Nuclear Magnetic Resonance Imaging of Water Motion in Plants

T.W.J. Scheenen

Promotor: T.J. Schaafsma
Copromotor: H. Van As
Wageningen University
September 21, 2001

Abstract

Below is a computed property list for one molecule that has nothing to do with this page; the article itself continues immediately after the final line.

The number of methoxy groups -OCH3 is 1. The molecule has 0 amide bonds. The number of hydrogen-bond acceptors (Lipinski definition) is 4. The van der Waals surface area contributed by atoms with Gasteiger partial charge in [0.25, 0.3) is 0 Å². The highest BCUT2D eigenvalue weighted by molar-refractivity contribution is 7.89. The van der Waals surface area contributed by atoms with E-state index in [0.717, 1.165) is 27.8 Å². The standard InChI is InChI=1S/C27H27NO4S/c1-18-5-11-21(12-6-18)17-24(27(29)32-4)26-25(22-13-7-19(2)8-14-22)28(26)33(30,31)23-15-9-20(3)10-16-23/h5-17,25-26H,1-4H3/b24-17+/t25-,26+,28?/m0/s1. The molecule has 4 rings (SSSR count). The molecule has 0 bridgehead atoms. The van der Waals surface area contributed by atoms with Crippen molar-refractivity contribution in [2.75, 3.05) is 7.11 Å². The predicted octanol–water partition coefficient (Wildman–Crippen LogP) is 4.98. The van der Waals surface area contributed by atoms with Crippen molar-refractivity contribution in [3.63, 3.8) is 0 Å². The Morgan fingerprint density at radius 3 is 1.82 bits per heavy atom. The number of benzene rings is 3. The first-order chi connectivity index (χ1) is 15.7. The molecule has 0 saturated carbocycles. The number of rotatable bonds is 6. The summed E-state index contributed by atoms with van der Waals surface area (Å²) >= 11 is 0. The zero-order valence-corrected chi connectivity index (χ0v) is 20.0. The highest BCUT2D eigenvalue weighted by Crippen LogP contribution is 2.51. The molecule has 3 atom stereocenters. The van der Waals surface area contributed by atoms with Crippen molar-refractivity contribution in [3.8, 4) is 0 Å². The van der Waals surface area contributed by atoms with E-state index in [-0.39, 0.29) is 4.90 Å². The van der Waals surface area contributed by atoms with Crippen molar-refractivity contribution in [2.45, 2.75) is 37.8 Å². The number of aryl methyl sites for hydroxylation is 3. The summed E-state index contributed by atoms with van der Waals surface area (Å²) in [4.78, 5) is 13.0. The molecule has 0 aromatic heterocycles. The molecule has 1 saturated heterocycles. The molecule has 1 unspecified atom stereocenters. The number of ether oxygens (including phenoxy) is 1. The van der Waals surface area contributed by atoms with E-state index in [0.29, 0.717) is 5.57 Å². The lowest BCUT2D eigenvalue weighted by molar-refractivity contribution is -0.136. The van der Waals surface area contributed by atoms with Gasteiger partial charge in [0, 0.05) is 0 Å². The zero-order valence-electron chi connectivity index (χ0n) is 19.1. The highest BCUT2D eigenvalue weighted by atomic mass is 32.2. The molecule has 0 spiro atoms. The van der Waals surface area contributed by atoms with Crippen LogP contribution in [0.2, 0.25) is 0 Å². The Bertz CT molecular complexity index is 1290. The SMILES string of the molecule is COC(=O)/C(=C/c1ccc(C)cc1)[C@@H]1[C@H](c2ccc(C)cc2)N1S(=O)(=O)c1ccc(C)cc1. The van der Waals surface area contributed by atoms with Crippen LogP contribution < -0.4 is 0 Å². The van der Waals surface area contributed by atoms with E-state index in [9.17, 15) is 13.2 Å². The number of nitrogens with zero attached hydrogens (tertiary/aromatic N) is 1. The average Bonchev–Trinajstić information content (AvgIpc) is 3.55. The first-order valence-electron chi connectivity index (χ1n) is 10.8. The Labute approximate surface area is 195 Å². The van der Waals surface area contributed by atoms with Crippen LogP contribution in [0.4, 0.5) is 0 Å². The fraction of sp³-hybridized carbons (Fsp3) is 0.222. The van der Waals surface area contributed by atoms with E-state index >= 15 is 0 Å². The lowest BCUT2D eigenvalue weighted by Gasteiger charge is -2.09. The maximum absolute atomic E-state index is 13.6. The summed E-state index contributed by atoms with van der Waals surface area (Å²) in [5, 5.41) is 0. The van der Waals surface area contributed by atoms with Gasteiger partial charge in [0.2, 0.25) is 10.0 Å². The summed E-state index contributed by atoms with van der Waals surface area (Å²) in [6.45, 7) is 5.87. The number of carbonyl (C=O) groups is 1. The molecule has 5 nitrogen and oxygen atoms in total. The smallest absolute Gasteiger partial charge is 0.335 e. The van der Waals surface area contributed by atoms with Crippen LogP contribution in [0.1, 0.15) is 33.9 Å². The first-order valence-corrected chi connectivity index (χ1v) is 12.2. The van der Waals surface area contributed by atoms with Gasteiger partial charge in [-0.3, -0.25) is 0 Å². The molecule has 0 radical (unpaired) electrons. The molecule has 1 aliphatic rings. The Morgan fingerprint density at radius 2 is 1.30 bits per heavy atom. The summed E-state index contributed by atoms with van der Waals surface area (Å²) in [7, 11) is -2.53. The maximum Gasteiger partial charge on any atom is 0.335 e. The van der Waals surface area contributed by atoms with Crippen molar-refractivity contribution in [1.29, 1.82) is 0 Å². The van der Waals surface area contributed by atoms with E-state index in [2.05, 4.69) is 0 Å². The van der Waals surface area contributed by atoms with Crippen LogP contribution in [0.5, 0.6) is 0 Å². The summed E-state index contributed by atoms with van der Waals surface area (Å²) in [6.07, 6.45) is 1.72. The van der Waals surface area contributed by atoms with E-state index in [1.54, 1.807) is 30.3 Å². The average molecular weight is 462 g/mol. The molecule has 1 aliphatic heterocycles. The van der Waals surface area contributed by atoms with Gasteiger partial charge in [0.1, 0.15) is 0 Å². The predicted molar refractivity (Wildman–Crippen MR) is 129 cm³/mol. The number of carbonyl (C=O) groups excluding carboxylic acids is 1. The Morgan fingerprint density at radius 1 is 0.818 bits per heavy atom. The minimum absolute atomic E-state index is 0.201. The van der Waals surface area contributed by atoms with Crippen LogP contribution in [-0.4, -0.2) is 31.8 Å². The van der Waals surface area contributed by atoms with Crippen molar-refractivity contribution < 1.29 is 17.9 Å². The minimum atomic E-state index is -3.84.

This Thesis treats one of the new techniques in plant science i.e. nuclear magnetic resonance imaging (NMRi) applied to water motion in plants. It is a challenge to measure this motion in intact plants quantitatively, because plants impose specific problems when studied using NMRi. At high magnetic field strength air-filled intercellular spaces in the plant tissue cause susceptibility-related local magnetic field inhomogeneities, which are much smaller at low magnetic field strength. The inherently low signal-to-noise ratio at low magnetic fields is compensated by the possibility to record a long train of spin-echoes, since generally the spin-spin relaxation time T2 at low magnetic field is longer than at high magnetic field.

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